On 12 November 2020, the National Institute for Health Research (NIHR) launched five Patient Recruitment Centres (PRCs) around the country. Dr van’t Hoff, CEO of the NIHR PRCs opened the discussion about how these will work to increase patient recruitment into late phase commercial studies in England. These PRCs will strengthen UK clinical research and increase capacity to deliver commercial research. They will increase opportunities for patients, result in faster recruitment and better access to NHS services and clinicians. Each PRC has a budget of £1.3m and will work collaboratively to improve clinical trials, drive innovation, and make it easier to access clinical trials and innovative treatments. They will also help to attract more commercial research to the UK.
The five PRCs are:
- Newcastle: clinical director, Yan Yiannakou
- Exeter: clinical director, Helen Quinn
- Leicester: clinical director, Malanie J Davies
- Bradford: clinical director, Dinesh Saralaya
- Blackpool: clinical director, Gavin Galasko
The PRCs will all work in the same way and collaborate to cost clinical trials for pharmaceutical companies resulting in swift contracting and learning from each other.
The aim is to increase patient participation and best practice for clinical research. There will be common performance indicators and common standard operating procedures. They will be able to initiate commercial research quickly to hit performance targets. They will focus on commercial phase III/IV trials and will not be taking part in academic studies.
They will be able to deliver clinical trials quickly using their own strengths and collaborating to become stronger together for national and international studies using a single contracting model.
Quicker and easier
There will be commitment to recruitment of patients to benefit from clinical research and they will be able to recruit large numbers of patients quickly. The franchise model with a single costing centre will help with this. They have dedicated research teams to deliver high numbers of patients and provide high quality data. This was proven on the recent coronavirus vaccine trials where two of the UK centres were the highest recruiters in the world. This will help to prove that the UK can offer state-of-the-art phase III studies.
The NIHR has the best sites for clinical research. PRCs will be able to offer fast recruitment, ease of costing, high quality data etc. They will deliver high quality trials at a high standard of care and at speed using a common costing model.
The PRCs are the first NHS centres focused completely on commercial research. Each PRC has a large population reach within the local community via GPs, digital media, social media, patient registries, advertising, local radio for local community engagement. Optimum coverage of the country can be achieved via the location of the PRCs and the franchise model allows collaboration with neighbouring trusts, the NIHR and the Institute for Clinical Research. The model will break down barriers and make research more accessible to patients in hospitals, primary care and the community. The patient will be at the centre of this and patient and public involvement will inform bids for new clinical trials.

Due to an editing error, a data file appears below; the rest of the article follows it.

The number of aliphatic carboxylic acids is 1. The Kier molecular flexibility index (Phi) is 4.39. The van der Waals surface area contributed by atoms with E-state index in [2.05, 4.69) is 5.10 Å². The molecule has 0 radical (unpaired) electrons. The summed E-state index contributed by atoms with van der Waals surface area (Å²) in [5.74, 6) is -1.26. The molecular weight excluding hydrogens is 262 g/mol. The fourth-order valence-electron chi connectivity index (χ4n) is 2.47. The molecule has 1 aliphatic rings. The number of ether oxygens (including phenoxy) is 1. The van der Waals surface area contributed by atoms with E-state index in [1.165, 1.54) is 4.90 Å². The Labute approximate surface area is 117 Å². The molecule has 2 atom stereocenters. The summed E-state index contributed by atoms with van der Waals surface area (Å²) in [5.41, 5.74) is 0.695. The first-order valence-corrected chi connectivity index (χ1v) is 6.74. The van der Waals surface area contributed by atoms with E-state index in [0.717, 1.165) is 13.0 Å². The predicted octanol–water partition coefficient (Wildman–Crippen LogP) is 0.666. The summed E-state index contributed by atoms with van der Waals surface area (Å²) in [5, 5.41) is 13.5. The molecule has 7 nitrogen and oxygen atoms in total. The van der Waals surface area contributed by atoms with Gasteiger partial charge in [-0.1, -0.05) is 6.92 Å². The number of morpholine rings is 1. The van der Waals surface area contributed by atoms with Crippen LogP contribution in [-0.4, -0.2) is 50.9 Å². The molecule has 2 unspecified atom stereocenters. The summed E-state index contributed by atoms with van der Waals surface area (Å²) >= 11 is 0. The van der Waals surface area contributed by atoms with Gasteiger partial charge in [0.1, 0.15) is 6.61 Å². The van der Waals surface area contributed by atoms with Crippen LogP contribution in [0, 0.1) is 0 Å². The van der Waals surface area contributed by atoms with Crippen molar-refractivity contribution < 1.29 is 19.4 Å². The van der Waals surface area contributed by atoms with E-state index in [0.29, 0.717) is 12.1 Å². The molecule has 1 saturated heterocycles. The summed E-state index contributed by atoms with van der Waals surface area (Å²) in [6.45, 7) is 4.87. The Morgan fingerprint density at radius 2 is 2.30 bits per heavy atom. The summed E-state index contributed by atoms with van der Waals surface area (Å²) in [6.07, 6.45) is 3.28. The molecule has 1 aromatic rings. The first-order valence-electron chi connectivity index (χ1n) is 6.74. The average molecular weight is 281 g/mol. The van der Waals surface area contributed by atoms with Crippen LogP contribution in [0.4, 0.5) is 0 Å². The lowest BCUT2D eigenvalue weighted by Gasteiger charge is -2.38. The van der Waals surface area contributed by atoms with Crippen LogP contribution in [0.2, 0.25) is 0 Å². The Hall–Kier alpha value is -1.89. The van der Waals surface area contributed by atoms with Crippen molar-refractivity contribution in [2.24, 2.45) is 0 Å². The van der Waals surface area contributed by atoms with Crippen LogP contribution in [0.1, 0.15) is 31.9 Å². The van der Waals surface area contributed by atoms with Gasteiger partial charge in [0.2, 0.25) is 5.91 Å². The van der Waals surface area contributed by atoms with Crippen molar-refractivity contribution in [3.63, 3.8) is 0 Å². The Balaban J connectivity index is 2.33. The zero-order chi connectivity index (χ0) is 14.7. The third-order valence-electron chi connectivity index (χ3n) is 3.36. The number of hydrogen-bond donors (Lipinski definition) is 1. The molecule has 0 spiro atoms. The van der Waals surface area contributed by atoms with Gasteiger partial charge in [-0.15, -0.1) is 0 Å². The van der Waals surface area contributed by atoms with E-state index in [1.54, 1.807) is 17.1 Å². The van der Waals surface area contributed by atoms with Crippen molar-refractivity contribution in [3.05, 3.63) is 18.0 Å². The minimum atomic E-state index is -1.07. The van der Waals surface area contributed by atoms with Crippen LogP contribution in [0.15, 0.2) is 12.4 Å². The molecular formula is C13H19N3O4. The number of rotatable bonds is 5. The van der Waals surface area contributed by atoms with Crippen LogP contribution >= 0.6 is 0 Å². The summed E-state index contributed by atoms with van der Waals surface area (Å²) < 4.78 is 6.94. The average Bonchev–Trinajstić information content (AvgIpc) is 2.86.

A continuous flow of trials will provide a test bed for development. PRCs will learn from each other, from the community and from secondary care. They have just started recruitment for their first fully virtual clinical trial.
GP colleagues, secondary care specialists, highly qualified clinical trial teams and principal investigators who are key opinion leaders from the hospital will be used to improve credibility of the PRC. Training will be offered.
The infrastructure in the hospital trust gives the PRC the opportunity to engage with clinicians via existing clinical trials units. Reach to GPs is important for clinical engagement, as is support from nurses. The trust clinical trials centre gives the PRC access to pharmacy, radiology, research nurses, consultants and principal investigators. Some PRCs are conducting trials in around 25 specialities ranging from cardiology to cancer to infectious diseases. Support from the trust and consultants makes things easier.
Welcoming patients into the PRC and discussing their expectations facilitates a safe and welcoming environment, breaks down barriers, and makes the PRC more accessible to patients – patients want to come to the unit.
Clinical research needs to be embedded in NHS culture, hospitals, GPs, community etc. The facilities need to be patient-friendly and they need to bring patients to the forefront of what they are doing.
NHS and research need to deal with conditions other than COVID-19 and maintain a non-COVID-19 portfolio of trials. Patients need to be assured of the safety of the PRCs to keep these trials going.
The PRCs need to be patient-centric to empower regular access to the units, enrich the patient experience and have patients involved in the centres. There needs to be local engagement via social media and advertising to improve understanding of research amongst patients and public and reduce the fear of clinical research. PRCs need good access, easy parking, comfortable waiting areas, access to refreshments etc. There needs to be a culture of compassion and care in the PRC. Compassionate care is held to account by patients because public money is being used to fund PRCs. The patient voice needs to be listened to for delivering well for the community and learning from each other.
There needs to be more opportunity for patients to be involved in studies that are relevant to them and more involvement of patients in the research strategy. Patient involvement is important to make clinical trials patient centric.